Yet five minutes later, Norton confessed that she had written an article to explain her strategy. “Because of this confusion I have an explanation on my Web site [www.norton.

house.gov],” she told LL.


* Nothing inspires executive and legislative grandstanding quite like the Department of Motor Vehicles (DMV), the agency responsible for screwing over city residents with parking fines and a tyrannical bureaucracy. The latest DMV fiasco stems from the agency’s attempt to nail motorists for tickets dating as far back as the Jimmy Carter administration.

So far, LL’s nomination for best supporting actor in this civic drama goes to Ward 7 Councilmember Chavous. Chavous stole the spotlight at a D.C. Council session two weeks ago, when he introduced emergency legislation that would dismiss parking tickets and fines more than 3 years old. After his soliloquy—which was aired for Channel 13 audiences—Chavous quickly withdrew the bill.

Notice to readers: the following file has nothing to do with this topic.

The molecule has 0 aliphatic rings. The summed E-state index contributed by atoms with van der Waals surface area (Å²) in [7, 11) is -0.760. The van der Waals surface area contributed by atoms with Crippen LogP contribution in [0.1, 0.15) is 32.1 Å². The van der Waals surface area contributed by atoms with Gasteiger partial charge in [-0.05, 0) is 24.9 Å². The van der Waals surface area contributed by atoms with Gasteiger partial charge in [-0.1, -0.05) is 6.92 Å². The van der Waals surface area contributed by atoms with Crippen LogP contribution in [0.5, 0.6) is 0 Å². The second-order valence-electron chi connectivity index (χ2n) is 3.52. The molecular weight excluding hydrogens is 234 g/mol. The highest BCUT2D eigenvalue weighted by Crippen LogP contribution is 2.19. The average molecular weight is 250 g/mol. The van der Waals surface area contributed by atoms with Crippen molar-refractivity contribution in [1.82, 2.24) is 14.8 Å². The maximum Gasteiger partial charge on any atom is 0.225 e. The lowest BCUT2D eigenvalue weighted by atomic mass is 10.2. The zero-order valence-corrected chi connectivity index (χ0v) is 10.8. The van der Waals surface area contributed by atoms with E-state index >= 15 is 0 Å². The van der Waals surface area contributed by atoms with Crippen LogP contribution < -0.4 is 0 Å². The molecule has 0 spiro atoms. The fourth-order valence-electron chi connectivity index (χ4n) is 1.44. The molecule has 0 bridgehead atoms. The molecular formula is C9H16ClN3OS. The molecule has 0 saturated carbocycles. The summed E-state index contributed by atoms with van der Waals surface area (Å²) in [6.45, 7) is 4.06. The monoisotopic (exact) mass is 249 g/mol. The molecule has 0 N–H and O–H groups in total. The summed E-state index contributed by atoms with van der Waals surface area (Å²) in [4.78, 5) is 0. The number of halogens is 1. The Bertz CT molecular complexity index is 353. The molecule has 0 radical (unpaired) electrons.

Two days later, Mayor Anthony A. Williams joined several of Chavous’ council colleagues in front of the television-news cameras to announce an amnesty program for tickets more than 5 years old. Along with DMV Director Sherryl Hobbs Newman and Chief Technology Officer Suzanne Peck, Williams was flanked by At-Large Councilmember Carol Schwartz, Ward 1 Councilmember Jim Graham, and Ward 4 Councilmember Adrian Fenty.

Chavous skipped that day’s performance.

“The amnesty is misleading,” he claims.

According to guidelines, Chavous points out, DMV will dismiss fines more than 5 years old but still require the original ticket to be paid. “There’s even a statute of limitations for most crimes,” he says.

Chavous says that he’ll introduce a new DMV bill next Tuesday.

* D.C. Council Chair Linda W. Cropp sees her role as that of a conciliator, but at Tuesday’s council breakfast meeting, Cropp played autocrat: Each council office needed to kick in $500 to finance Saturday’s John A. Wilson Building open house.

Her colleagues loudly objected. After all, the combined $6,500, which would pay for food provided by Design Cuisine of Arlington, Va., might be better spent helping a constituent pay rent or attend summer camp.